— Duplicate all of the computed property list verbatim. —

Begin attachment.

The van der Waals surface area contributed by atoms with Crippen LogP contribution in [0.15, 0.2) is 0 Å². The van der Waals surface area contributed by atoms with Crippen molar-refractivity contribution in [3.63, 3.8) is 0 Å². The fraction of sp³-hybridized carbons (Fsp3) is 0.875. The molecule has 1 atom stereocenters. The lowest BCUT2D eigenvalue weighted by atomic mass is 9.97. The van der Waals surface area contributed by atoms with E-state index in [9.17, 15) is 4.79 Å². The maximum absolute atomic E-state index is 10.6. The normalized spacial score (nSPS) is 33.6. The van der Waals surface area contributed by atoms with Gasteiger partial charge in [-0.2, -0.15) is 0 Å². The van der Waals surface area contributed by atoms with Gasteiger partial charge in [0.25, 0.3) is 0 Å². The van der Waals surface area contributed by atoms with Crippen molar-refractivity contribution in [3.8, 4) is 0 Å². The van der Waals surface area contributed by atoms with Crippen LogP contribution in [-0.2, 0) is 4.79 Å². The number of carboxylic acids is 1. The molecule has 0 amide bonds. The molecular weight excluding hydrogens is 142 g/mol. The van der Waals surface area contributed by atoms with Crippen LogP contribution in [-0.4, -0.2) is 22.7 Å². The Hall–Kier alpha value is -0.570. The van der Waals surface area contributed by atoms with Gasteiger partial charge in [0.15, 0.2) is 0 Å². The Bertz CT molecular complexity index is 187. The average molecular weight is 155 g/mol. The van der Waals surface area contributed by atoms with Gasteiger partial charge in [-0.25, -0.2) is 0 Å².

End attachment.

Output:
The van der Waals surface area contributed by atoms with Crippen LogP contribution in [0.15, 0.2) is 0 Å². The van der Waals surface area contributed by atoms with Crippen molar-refractivity contribution in [3.63, 3.8) is 0 Å². The fraction of sp³-hybridized carbons (Fsp3) is 0.875. The molecule has 1 atom stereocenters. The lowest BCUT2D eigenvalue weighted by atomic mass is 9.97. The van der Waals surface area contributed by atoms with E-state index in [9.17, 15) is 4.79 Å². The maximum absolute atomic E-state index is 10.6. The normalized spacial score (nSPS) is 33.6. The van der Waals surface area contributed by atoms with Gasteiger partial charge in [-0.2, -0.15) is 0 Å². The van der Waals surface area contributed by atoms with Gasteiger partial charge in [0.25, 0.3) is 0 Å². The van der Waals surface area contributed by atoms with Crippen molar-refractivity contribution in [3.8, 4) is 0 Å². The van der Waals surface area contributed by atoms with Crippen LogP contribution in [-0.2, 0) is 4.79 Å². The number of carboxylic acids is 1. The molecule has 0 amide bonds. The molecular weight excluding hydrogens is 142 g/mol. The van der Waals surface area contributed by atoms with Crippen LogP contribution in [-0.4, -0.2) is 22.7 Å². The Hall–Kier alpha value is -0.570. The van der Waals surface area contributed by atoms with Gasteiger partial charge in [0.15, 0.2) is 0 Å². The Bertz CT molecular complexity index is 187. The average molecular weight is 155 g/mol. The van der Waals surface area contributed by atoms with Gasteiger partial charge in [-0.25, -0.2) is 0 Å².